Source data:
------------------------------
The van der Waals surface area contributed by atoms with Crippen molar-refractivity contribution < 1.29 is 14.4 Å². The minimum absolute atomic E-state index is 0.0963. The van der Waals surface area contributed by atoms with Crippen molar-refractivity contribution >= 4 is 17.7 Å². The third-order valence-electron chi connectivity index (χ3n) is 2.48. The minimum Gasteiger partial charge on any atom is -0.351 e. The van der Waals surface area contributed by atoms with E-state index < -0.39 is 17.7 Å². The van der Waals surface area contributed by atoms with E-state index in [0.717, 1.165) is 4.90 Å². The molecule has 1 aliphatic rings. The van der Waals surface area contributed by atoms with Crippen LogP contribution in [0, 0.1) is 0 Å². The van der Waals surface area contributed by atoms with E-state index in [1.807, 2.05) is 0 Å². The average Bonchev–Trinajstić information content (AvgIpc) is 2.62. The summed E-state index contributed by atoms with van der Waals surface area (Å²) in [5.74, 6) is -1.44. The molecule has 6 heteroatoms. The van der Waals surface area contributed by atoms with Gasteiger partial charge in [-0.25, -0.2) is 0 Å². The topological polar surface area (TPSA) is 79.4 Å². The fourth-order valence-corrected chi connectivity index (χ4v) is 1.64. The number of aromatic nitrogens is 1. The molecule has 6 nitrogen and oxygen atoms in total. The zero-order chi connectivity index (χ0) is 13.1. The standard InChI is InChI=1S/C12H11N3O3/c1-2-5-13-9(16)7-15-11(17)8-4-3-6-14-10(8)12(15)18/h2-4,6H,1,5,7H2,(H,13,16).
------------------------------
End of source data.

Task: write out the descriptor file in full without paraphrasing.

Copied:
The van der Waals surface area contributed by atoms with Crippen molar-refractivity contribution < 1.29 is 14.4 Å². The minimum absolute atomic E-state index is 0.0963. The van der Waals surface area contributed by atoms with Crippen molar-refractivity contribution >= 4 is 17.7 Å². The third-order valence-electron chi connectivity index (χ3n) is 2.48. The minimum Gasteiger partial charge on any atom is -0.351 e. The van der Waals surface area contributed by atoms with E-state index < -0.39 is 17.7 Å². The van der Waals surface area contributed by atoms with E-state index in [0.717, 1.165) is 4.90 Å². The molecule has 1 aliphatic rings. The van der Waals surface area contributed by atoms with Crippen LogP contribution in [0, 0.1) is 0 Å². The van der Waals surface area contributed by atoms with E-state index in [1.807, 2.05) is 0 Å². The average Bonchev–Trinajstić information content (AvgIpc) is 2.62. The summed E-state index contributed by atoms with van der Waals surface area (Å²) in [5.74, 6) is -1.44. The molecule has 6 heteroatoms. The van der Waals surface area contributed by atoms with Gasteiger partial charge in [-0.25, -0.2) is 0 Å². The topological polar surface area (TPSA) is 79.4 Å². The fourth-order valence-corrected chi connectivity index (χ4v) is 1.64. The number of aromatic nitrogens is 1. The molecule has 6 nitrogen and oxygen atoms in total. The zero-order chi connectivity index (χ0) is 13.1. The standard InChI is InChI=1S/C12H11N3O3/c1-2-5-13-9(16)7-15-11(17)8-4-3-6-14-10(8)12(15)18/h2-4,6H,1,5,7H2,(H,13,16).